What database front end do you use?
It should let you manage databases, tables, indexes and ideally even data records.
And it should ideally be free so we can all use it too.

Databases that it could work with:

  • MySQL
  • MS SQL
  • Oracle
  • SQLite

One answer per frontend, to let voting do its trick.

  • What's the OS you want to work with ? Mac / Windows / Linux ? – Spredzy Jan 23 '11 at 10:29
  • This question covers MySQL on *nix: dba.stackexchange.com/questions/86/… – testerab Jan 23 '11 at 13:00
  • 1
    This is not an actual question, flagged. – Gaius Jan 23 '11 at 14:13
  • I agree with Gaius. there's not really a single valid definitive answer to this question. It's great that we have choices, but the choice of which to use is often subjective. Marking this CW to allow for expression of the strengths of each choice. – jcolebrand Mar 1 '11 at 5:38

I use HeidiSQL, its free and open source.

Only for MySQL, and only on Windows.

Its fast, and supports multiple servers, multiple databases, and lets you edit:

  • Users
  • Tables, columns, indexes
  • Views, procedures, triggers, events
  • Data

It also has good data management features:

  • Filtering, searching
  • Export to SQL
  • Export/import XLS

And it looks nice!

alt text

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    Worth noting that it's for Windows, though they do say it will work under WINE. – testerab Jan 23 '11 at 13:02

Oracle's SQL Developer is a free Java-based GUI that works with any database that you can use to connect to a variety of different databases using JDBC. I use it regularly to connect to Oracle and SQL Server databases. It has Sybase and Access support out of the box and there are MySQL and RDB extensions that I'm aware of. I'm not aware of a SQLite extension though it shouldn't be too hard to put one together.

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  • +1 because its the only response, so far, that supports multiple RDBMS's. That being said, I don't like it compared with other commercial solutions like PL/SQL Developer and TOAD (which, admitedly, only work with Oracle). – ScottCher Mar 2 '11 at 18:12

I also use SQLite Administrator for SQLite databases. Its free but only for Windows. Available in most common languages, English, Germain, Italian, Spanish, Greek, .. etc.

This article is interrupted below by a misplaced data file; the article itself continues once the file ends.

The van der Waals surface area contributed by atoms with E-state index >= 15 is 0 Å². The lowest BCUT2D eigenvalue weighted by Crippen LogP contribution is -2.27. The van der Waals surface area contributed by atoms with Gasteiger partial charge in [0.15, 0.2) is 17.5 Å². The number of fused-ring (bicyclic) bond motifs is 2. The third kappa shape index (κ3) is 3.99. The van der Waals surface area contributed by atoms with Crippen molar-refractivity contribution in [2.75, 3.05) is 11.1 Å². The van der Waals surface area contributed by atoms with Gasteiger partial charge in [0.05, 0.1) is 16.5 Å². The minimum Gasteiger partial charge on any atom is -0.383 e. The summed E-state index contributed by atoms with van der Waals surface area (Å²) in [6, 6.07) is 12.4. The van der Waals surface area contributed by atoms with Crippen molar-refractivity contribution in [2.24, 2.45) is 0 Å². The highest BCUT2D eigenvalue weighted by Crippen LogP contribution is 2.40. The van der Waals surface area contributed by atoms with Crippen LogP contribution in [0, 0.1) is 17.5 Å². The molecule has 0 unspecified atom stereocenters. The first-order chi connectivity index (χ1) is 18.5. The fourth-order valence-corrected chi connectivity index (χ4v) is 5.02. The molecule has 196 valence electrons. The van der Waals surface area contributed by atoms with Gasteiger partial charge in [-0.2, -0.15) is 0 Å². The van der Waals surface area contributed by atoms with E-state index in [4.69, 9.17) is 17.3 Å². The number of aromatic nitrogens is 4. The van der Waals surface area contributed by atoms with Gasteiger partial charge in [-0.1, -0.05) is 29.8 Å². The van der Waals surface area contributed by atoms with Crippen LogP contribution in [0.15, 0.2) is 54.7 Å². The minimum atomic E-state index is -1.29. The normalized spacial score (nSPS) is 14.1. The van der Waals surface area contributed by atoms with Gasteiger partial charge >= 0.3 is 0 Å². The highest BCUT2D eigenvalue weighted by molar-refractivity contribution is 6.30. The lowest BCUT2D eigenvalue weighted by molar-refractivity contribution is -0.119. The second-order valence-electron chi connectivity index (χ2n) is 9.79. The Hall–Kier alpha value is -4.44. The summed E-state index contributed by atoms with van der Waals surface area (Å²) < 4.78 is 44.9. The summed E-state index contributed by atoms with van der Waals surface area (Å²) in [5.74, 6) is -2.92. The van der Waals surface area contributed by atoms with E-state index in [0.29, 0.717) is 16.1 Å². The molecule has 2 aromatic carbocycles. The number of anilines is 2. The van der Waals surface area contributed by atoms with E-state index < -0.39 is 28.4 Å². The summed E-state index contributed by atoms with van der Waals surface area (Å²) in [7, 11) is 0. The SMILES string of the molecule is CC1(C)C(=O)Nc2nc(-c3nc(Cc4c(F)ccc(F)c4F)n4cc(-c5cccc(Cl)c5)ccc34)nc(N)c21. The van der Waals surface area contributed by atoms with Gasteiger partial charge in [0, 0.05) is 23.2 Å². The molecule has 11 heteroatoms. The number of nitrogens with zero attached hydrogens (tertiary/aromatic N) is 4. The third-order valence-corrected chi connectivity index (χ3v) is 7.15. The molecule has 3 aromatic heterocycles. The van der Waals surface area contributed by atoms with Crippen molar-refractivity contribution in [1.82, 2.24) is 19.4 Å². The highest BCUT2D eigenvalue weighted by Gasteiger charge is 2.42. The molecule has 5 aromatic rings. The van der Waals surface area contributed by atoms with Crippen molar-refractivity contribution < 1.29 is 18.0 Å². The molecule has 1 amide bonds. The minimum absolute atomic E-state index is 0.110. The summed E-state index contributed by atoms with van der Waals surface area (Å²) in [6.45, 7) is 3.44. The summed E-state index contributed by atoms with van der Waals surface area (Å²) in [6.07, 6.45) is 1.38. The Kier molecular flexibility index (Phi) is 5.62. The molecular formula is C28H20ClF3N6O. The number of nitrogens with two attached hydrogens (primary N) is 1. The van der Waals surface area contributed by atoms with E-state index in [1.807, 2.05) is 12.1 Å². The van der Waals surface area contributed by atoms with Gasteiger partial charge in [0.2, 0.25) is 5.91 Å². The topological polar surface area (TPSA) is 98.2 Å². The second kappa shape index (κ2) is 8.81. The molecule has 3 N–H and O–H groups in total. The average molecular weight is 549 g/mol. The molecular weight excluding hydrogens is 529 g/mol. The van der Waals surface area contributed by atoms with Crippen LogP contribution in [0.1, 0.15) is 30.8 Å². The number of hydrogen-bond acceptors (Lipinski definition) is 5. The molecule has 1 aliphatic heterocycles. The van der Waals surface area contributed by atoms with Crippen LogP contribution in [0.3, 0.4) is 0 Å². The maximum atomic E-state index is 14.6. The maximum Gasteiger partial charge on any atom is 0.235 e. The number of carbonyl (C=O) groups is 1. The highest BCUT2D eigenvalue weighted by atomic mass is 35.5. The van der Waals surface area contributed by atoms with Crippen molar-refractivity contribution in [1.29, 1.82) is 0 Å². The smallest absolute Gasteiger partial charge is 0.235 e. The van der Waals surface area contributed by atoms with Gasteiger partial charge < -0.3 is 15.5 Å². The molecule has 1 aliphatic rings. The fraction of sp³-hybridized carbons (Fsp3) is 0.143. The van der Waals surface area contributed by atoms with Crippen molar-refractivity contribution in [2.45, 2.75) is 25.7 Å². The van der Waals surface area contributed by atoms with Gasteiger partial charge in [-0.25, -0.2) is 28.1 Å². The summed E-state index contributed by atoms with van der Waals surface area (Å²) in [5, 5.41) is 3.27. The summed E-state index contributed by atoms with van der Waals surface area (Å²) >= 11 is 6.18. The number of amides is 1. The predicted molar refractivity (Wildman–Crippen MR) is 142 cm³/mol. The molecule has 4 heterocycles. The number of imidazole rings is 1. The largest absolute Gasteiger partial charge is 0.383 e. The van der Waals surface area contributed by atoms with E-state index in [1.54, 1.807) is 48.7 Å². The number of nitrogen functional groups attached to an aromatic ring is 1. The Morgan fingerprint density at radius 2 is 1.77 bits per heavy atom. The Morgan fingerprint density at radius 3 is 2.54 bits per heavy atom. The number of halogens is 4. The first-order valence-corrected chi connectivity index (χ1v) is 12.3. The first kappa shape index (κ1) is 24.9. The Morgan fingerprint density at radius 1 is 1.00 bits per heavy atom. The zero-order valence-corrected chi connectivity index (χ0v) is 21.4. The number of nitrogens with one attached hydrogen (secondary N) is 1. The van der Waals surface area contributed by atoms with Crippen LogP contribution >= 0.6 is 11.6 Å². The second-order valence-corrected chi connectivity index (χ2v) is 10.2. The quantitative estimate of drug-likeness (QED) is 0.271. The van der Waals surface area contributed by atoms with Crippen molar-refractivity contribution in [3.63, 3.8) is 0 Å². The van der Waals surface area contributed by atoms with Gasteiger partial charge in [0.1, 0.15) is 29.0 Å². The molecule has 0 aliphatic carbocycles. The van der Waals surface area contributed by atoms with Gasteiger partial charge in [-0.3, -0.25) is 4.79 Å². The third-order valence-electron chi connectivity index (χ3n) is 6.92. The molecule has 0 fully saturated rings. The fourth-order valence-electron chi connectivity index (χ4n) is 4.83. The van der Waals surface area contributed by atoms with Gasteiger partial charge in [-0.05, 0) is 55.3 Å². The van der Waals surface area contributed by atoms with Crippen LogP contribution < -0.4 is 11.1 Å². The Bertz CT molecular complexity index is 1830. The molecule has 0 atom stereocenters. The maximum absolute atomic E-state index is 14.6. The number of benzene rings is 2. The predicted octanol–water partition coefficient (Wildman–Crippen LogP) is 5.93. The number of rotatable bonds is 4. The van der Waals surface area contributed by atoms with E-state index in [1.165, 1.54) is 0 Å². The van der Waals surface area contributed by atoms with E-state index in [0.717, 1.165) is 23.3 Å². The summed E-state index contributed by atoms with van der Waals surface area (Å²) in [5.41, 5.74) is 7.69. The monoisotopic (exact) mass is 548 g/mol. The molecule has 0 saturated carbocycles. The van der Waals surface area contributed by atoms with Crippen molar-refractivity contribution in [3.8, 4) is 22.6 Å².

• Opens any valid SQLite database flat file
  • Create/Modify/Delete Tables, Indices, Views, Triggers

Some nice SQL features..

  • SQL Code Completion that supports table aliases
  • SQL Code Highlighting
  • SQL Error Locating

Data features..

  • Import Data from CSV Files
  • Export Data ( XLS / CSV / HTML / XML )
  • Store User Queries into Database
  • Search for User Queries
  • Store Images into Blob Fields ( JPG / BMP )
  • Show SQL of each Database Item
  • Migrate SQLite2 Databases to SQLite3

enter image description here

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I use SQL Workbench/J for all databases (and all operating systems)

Good data browsing, schema/data compare, searching in the database, good export/import possibilities. Can also be used in batch mode to automate import/export tasks.

It does not offer any special DBA features (apart from those things that can be done through plain SQL)

Might not be ideal for SQLite (which I don't use) as the JDBC drivers for SQLite are not that perfect if I'm not mistaken.


For SQL Server I use SQL Server Management Studio with several add-ons. It is not free but you did say 'ideally' ;)

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  • Actually SSMS is free. It's included on the SQL DVD, but it doesn't require any sort of license to use. There's the express version which can be downloaded for free which supports most everything. – mrdenny Aug 16 '12 at 0:12

If you are interested more to the data-entry / database application side than to the administration's one, look at DaDaBIK. It works with Mysql, PostgreSQL, SQLite.


I use the native tools for each database platform. While this does require knowing multiple tools it also means that the most features of each of the platforms are available to me.

Using an example from Microsoft SQL Server, I'm willing to bet that few if any of the third party tools would support setting up an Extended Events session using anything other than T-SQL while SSMS for SQL 2012 includes a nice wizard to run you through the process.

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